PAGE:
Also see our detailed diaries on Normandy and Brittany for tips on places that must be seen.

We couldn’t wait to get to Etretat to see the amazing cliffs and the impressive arches. Also known for famous impressionist that painted these characteristic arches. Take walk on the seaside of the town with its pebble beach, watch the fishermen, or the surfers. You can also plan great walks on top of the cliffs with amazing views. Etretat is a charming town with little streets, to stroll though, nice seafood restaurants, extravagant hotels, and nice little cafes with terraces to rest and enjoying a crepe.


Honfleur Honfleur … My mom was crazy about this town and told as over and over again to visit this charming and beautiful city, which we also seen many times on brochures and postcards. Its located only 23 km south of Le Havre via the “Pont de Normandy” and tucked away on the southern side of the Sein’s estuary.

Very enchanting with its harbour, the “Vieux Bassin” located in the centre of the village with lots of sailing yachts and surrounded by great seafood restaurants.

It is the perfect place to have lunch. And the specialty for the area is mussels and French fries. No question, we sure did have our first dish of “moules et pommes des frites” . They come either just steamed with onions and white wine, or a Camembert or Roquefort sauce. YUMMY!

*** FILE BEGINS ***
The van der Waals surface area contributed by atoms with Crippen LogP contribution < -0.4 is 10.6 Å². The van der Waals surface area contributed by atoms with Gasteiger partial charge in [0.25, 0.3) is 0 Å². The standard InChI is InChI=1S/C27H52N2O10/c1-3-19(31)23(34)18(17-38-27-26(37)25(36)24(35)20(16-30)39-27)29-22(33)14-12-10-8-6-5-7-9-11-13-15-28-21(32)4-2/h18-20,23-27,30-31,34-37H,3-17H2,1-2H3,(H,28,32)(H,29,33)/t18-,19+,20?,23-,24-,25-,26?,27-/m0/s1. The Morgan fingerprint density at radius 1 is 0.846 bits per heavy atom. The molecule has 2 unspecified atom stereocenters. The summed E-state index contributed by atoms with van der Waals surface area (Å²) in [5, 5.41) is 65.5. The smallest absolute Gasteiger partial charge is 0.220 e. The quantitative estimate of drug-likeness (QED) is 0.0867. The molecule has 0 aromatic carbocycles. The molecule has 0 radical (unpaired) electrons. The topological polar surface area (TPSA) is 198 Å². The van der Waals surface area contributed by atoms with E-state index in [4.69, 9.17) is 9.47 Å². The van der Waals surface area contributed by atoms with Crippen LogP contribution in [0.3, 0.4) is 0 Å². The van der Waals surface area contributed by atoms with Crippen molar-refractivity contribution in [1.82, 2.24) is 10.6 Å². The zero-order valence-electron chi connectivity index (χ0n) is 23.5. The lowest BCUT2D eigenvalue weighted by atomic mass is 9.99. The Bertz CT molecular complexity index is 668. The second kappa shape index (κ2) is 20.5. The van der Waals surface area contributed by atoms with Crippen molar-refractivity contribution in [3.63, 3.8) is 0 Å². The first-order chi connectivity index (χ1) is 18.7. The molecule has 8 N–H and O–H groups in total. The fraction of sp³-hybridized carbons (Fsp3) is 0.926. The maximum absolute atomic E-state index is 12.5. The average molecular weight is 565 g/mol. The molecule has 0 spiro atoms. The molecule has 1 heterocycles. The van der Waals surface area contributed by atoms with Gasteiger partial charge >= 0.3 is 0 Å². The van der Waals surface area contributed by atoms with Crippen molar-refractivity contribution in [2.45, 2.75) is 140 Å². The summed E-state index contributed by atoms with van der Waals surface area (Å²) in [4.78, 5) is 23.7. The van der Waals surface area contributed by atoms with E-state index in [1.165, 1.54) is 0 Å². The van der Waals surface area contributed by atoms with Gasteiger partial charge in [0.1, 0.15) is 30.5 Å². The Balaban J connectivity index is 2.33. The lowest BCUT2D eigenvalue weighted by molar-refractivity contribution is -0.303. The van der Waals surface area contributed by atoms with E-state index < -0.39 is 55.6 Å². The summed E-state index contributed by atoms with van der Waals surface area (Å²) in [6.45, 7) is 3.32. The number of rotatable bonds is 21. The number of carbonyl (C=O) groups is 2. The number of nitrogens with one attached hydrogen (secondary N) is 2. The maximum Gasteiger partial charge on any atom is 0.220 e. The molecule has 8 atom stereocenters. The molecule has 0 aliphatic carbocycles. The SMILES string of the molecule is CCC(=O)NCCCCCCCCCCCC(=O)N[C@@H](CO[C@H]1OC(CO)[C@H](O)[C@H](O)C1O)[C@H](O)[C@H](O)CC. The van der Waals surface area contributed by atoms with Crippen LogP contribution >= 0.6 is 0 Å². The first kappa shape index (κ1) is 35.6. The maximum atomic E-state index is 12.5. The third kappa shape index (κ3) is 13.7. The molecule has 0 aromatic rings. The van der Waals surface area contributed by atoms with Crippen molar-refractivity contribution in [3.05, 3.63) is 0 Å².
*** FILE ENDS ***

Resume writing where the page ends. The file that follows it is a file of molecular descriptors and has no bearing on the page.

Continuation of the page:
Behind the quays with a very picturesque setting are little streets with shops offering articles from the region; galleries with great art; and again great restaurants with terraces a long the way across the cobbles. The quarters on the different sides of the Vieux Bassin have a very charming and enchanting atmosphere and are worth visiting.


Honfleur Normandy

A beautiful drive to Trouville with all the great villas when entering the town from the north through the winding roads down to the centre, gave us a very good impression on the wealth of its inhabitants and the beautiful 19th century architecture and its characteristics.

It offers great shops and many quality restaurants, especially for seafood. Monet and Boudin painted scenes of the 19th century bourgeois promenading a long the beachfront.